Medicare Advantage & Medicare Supplement Plans
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MEDICARE ADVANTAGE PLANS
Medicare Advantage plans offer an alternative way to receive your Medicare benefits through a private, Medicare-approved insurance company. They must include all your Medicare Part A and Part B coverage (except hospice care, which is covered under Medicare Part A), but may offer additional benefits not included in Original Medicare.
Medicare Advantage Plans (also known as Medicare Part C) provide your Medicare Part A and Part B benefits (Parts A & B), along with additional medical coverage, all in one convenient private insurance plan. The additional coverage helps limit, and helps pay for, your out-of-pocket medical expenses.
Unlike Medicare Part A and Part B, many Medicare Advantage plans may also include coverage for prescription drugs (also known as Part D). Medicare Advantage plans may also include dental, vision, and other benefits. Since every plan varies, it is important to understand what your plan covers before signing up.
Most Medicare Advantage Plans tend to be either HMOs or PPOs. HMOs involve using a set of in-network doctors, specialists and hospitals. They typically require you to coordinate your care through a primary care physician, who can refer you to specialists when needed. PPOs tend to have larger networks and do not typically require referrals for specialists. Since Medicare Advantage HMOs and PPOs provide most of your health coverage in a single plan, they can seem similar to the insurance you may have had through an employer.
Medicare Advantage plans can help to reduce the amount you pay out-of-pocket for health care. Medicare Part A and Part B requires you pay for 20% of medical costs when needing outpatient care. It also requires you to pay a set fee per day when hospitalized for 60 days or more, which can vary depending your plan. Further, there is no cap on your out-of-pocket costs. There also is no coverage for prescription drugs, meaning you pay for 100% of costs at the pharmacy.
Medicare Advantage plans can help pay for all of these out-of-pocket costs, with many plans including prescription drug coverage. They also place a “worst-case” maximum limit on your out-of-pocket costs. These limits vary from plan to plan, but can be very affordable. Medicare Advantage maximum out-of-pocket limits can keep your costs both affordable and predictable.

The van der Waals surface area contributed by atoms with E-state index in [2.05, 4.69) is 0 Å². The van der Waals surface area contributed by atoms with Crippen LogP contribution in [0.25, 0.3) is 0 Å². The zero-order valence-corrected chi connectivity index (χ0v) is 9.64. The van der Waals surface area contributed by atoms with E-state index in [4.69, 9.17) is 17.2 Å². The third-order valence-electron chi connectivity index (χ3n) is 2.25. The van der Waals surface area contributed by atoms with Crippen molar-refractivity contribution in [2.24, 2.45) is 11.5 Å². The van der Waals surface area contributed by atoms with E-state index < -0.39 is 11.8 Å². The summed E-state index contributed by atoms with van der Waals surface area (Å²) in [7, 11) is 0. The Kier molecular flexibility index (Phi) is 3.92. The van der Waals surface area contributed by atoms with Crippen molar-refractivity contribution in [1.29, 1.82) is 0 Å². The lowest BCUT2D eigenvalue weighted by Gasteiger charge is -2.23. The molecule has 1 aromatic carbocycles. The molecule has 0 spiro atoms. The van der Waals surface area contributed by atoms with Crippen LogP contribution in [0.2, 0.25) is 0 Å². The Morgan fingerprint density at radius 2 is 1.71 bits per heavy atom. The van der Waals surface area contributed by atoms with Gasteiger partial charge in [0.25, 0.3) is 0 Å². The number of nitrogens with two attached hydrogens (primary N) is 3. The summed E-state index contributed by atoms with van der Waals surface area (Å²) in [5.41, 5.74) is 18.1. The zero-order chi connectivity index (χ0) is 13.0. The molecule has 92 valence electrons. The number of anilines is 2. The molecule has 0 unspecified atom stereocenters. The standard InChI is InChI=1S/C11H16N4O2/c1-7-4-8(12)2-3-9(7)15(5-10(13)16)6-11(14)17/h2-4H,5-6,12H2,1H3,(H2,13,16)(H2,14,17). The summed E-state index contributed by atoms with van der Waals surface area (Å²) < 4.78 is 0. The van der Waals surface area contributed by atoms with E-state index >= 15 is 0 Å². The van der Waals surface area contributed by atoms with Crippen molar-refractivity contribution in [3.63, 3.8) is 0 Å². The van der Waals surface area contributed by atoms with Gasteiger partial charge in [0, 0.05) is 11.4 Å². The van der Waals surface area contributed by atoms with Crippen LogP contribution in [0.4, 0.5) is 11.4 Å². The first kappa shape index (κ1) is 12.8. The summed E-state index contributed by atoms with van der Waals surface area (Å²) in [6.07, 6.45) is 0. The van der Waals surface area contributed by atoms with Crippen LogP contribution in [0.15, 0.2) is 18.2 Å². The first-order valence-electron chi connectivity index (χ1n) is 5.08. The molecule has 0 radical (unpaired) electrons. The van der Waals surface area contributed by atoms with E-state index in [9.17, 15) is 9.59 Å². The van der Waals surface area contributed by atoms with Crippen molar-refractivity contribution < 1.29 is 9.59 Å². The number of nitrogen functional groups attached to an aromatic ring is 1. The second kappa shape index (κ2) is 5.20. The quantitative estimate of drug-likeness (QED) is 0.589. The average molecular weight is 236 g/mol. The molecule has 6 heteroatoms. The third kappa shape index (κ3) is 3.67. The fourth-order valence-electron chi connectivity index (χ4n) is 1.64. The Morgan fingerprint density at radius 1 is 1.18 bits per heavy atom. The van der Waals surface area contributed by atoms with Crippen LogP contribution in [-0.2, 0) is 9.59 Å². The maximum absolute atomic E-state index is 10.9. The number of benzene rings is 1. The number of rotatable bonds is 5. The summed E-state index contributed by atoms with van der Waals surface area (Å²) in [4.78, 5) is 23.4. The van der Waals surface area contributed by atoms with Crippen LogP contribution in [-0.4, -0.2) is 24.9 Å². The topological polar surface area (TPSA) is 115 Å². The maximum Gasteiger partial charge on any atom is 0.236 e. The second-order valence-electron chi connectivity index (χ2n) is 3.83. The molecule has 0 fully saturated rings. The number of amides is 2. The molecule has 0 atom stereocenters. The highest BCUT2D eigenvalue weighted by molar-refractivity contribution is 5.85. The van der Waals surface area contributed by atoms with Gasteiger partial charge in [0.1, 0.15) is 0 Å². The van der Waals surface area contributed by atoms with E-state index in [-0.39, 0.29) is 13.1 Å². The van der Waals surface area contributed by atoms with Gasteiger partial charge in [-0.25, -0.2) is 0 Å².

Some people may prefer Medicare Advantage over Medigap because they enjoy the convenience of having one plan. Medigap plans work on top of, or in addition to, Medicare Part A and Part B. Medicare Advantage plans replace Medicare Part A and Part B, and often include additional benefits.
- Medicare Advantage allows you to receive Medicare benefits through a provide Medicare-approved insurance company
- Medicare Advantage is also known as Part C.
- Medicare Advantage also provides Part A & Part B benefits along with additional medical coverage
- Some Medicare Advantage plans also include prescription drug plans which is also known as Part D
- Medicare Advantage plans can help reduce the amount you pay out-of-pocket
MEDICARE PART A & B
Medicare Part A and Part B is the health insurance coverage provided by the government. Part A is for inpatient or hospital coverage and Part B is for outpatient or doctor’s office coverage. To be eligible, you must be 65 years old, and have paid federal taxes for at least 10 of your working years,or under 65 years old with certain disabilities. You can enroll in Medicare Part A and Part B during the Initial Enrollment Period. The Initial Enrollment Period is the 7 months surrounding your 65th birthday (3 months before you turn 65 years old, the month you turn 65 years old, and 3 months after you turn 65 years old). If you miss the Initial Enrollment Period, you can sign up during the General Enrollment Period, which is between January 1 and March 31. Unfortunately, you have to wait until July 1 for your coverage to begin. Additionally, you could pay higher premiums when you purchase supplemental coverage from a private insurer. If you or your spouse are currently over 65 and have health coverage through your employer, you may be eligible to get Medicare Part A and Part B during the Special Enrollment Period. The Special Enrollment Period will begin once your employer-based coverage expires.
- Medicare Part A and Part B is the health insurance coverage provided by the government
- To be eligible, you must be 65 years old